Change in size of lesions over 3 weeks after radiofrequency ablation of left ventricle.

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Journal Article
J Cardiovasc Electrophysiol, 2006, 17 (4), pp. 411 - 414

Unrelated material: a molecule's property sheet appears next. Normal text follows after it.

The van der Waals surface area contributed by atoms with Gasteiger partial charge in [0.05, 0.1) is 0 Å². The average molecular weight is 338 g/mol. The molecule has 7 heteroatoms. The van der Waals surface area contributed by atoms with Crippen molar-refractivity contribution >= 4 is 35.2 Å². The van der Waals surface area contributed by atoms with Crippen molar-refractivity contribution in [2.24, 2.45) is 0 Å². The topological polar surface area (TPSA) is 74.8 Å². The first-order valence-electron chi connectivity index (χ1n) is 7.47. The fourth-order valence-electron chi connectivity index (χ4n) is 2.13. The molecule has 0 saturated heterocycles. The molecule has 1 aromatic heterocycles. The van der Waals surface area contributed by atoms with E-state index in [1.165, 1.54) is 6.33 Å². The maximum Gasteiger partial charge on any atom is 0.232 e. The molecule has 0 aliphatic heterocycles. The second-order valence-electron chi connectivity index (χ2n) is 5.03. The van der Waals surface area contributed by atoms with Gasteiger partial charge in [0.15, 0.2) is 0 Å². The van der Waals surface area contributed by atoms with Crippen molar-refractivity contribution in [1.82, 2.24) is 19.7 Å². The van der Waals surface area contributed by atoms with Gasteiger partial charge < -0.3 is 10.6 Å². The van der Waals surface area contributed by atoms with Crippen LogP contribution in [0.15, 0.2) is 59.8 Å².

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INTRODUCTION: The initial success or failure of radiofrequency ablation (RFA) does not always reflect the long-term outcome that can lead to complications such as late atrioventricular block or recurrence of accessory pathways. We hypothesize that these occurrences may be due to a change in lesion size over time. METHODS AND RESULTS: Intramural RFAs were performed on five greyhounds at thoracotomy using an epicardial approach into the left ventricular (LV) wall. Twenty-one gauge needle electrode ablations were created in the anterior aspect of the left ventricle. Radiofrequency energy was delivered at 600 Hz for 60 seconds and at an electrode temperature of 90 degrees C. Eight ablations were created in each greyhound and the chest was closed. After 3 weeks, a further eight ablations were created under the same conditions in the lateral aspect of the LV, ensuring they were well away from the chronic lesions, and the dogs were sacrificed an hour later. All lesions were removed, stained with Gomori Trichrome and measured. There was no significant difference in lesion size detected in the 1-hour-old lesions compared with 3-week-old lesions. Acute lesions were well demarcated by an area of fibrous scar and a central necrotic region. Chronic lesions showed chronic inflammatory cells and strands of collagen. CONCLUSIONS: This study shows no change in lesion dimension over time and hence a change in size may not contribute to a change in RFA outcome over time.
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